What Does The Polio Vaccine And Architecture Have In Common? Well, how many times have you walked into a room and felt like you belonged? How about a space that you felt productive in, one that made you feel creative? Do you know that it is clever interior design that creates this feel? Your built environment influences so many facets of your life. And, it’s only recently that leaders are recognising the importance of a well thought out and designed environment.
Jonas Salk, the inventor of the polio vaccine, credits his discovery to a 13th Century Monastery known as the Basilica of San Francesco d’Assisi. He had hit a stalemate in his dark basement laboratory in Pittsburgh. So decided to take a break and retreated to the Monastery in the quiet hills of Assisi, Italy. The Basilica could not have been more different than the lab with its beautiful Romanesque Architecture and Gothic styles. It was only after he spent time roaming through columns and cloistered courtyards that he was able to have new insights into the problem he was trying to solve.
Jonas so strongly believed that architecture influenced the mind that he built the ‘Salk Institute’ to stimulate breakthroughs and creativity. This is where lies the connection between the Polio Vaccine and Architecture.
Clever design helps productivity and creativeness
Researchers are now studying how to design spaces that promote creativity, keep students focused or create relaxation and intimacy.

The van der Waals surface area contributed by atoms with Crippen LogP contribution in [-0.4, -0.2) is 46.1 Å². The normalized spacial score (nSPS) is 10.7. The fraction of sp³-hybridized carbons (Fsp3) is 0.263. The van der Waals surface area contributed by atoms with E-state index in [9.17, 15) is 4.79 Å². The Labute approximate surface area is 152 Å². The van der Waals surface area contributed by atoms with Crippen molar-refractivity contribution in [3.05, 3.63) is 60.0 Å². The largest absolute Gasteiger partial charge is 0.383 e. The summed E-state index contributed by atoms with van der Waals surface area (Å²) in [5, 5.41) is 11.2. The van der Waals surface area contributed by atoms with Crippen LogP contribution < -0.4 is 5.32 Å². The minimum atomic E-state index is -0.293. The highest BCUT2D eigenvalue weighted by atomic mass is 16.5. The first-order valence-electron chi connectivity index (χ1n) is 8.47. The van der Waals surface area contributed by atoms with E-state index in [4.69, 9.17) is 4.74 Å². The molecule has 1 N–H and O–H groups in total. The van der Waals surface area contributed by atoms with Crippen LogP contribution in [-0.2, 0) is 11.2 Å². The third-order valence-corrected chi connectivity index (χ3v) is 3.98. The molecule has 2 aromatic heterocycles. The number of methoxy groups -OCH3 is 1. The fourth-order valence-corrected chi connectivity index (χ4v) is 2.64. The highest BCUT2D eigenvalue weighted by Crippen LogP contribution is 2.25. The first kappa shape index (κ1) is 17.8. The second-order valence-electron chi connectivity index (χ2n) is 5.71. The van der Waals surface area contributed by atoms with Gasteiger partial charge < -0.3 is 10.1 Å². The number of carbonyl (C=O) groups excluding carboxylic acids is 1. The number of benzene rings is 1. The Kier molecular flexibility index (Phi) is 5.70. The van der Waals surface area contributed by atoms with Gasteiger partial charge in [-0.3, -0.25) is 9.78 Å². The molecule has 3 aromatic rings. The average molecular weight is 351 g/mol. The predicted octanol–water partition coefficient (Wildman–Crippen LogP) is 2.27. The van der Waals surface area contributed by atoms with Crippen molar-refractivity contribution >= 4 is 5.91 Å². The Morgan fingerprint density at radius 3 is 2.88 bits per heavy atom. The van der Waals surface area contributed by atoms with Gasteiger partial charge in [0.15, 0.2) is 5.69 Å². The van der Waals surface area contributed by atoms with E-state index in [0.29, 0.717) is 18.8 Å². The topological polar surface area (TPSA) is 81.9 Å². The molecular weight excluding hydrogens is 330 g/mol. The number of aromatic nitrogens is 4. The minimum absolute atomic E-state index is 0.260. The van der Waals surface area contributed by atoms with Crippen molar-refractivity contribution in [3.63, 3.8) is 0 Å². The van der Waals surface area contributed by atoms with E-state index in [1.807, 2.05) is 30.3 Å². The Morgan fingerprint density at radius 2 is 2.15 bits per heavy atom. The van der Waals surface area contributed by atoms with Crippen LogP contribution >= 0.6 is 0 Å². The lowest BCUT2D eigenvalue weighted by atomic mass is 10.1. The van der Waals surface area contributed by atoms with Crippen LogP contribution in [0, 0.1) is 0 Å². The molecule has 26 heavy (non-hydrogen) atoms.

In 2007, a study demonstrated that the height of a room affected how people processed information. The higher the ceiling, the greater the ability for creative thinking and freer thoughts. Conversely lower ceilings allowed people to focus on details. This is where the use of bulkheads are great in an open-plan space.
A 2000 study found that if people had views to natural settings, either real or images they were able to concentrate better. It is suggested that urban settings are too stimulating with traffic and crowds. It takes more cognitive effort to deal with them than it does to look at a stream or forest of trees. The natural elements help calm us down and can reduce stress.
What about lighting?
It has long been recognised that correct lighting is vital in fighting fatigue. Researchers have found that using blue light-emitting diodes such as LED’s will keep your staff alert and awake.
However, using more natural light in schools (for example) provides a better learning environment for the students and, along with natural air, is known to help stimulate productivity.
So it seems, if you are struggling to think creatively or are stuck on something, then taking a break and going to an open space with natural light and fresh air might help solve the problem (as it did with Jonas Salk).
Effective design for commercial spaces
When designing for an office or commercial premise it is important the designer understands the culture of the company, work structure and type of work. The company’s mission statement is important and the target market vital if the correct design is to be produced.
If the designer is not asking questions about spatial organisation, circulation, information transfer, interface and staff interaction you have the wrong person. These connections are vital to understanding the nature of the business and good effective design.
Interior design affects office productivity by influencing access to people and resources, comfort, privacy and flexibility.
The space is your brand, your community and your organisation. To ensure your corporate image matches your perceived image, a well-designed space is a necessity.
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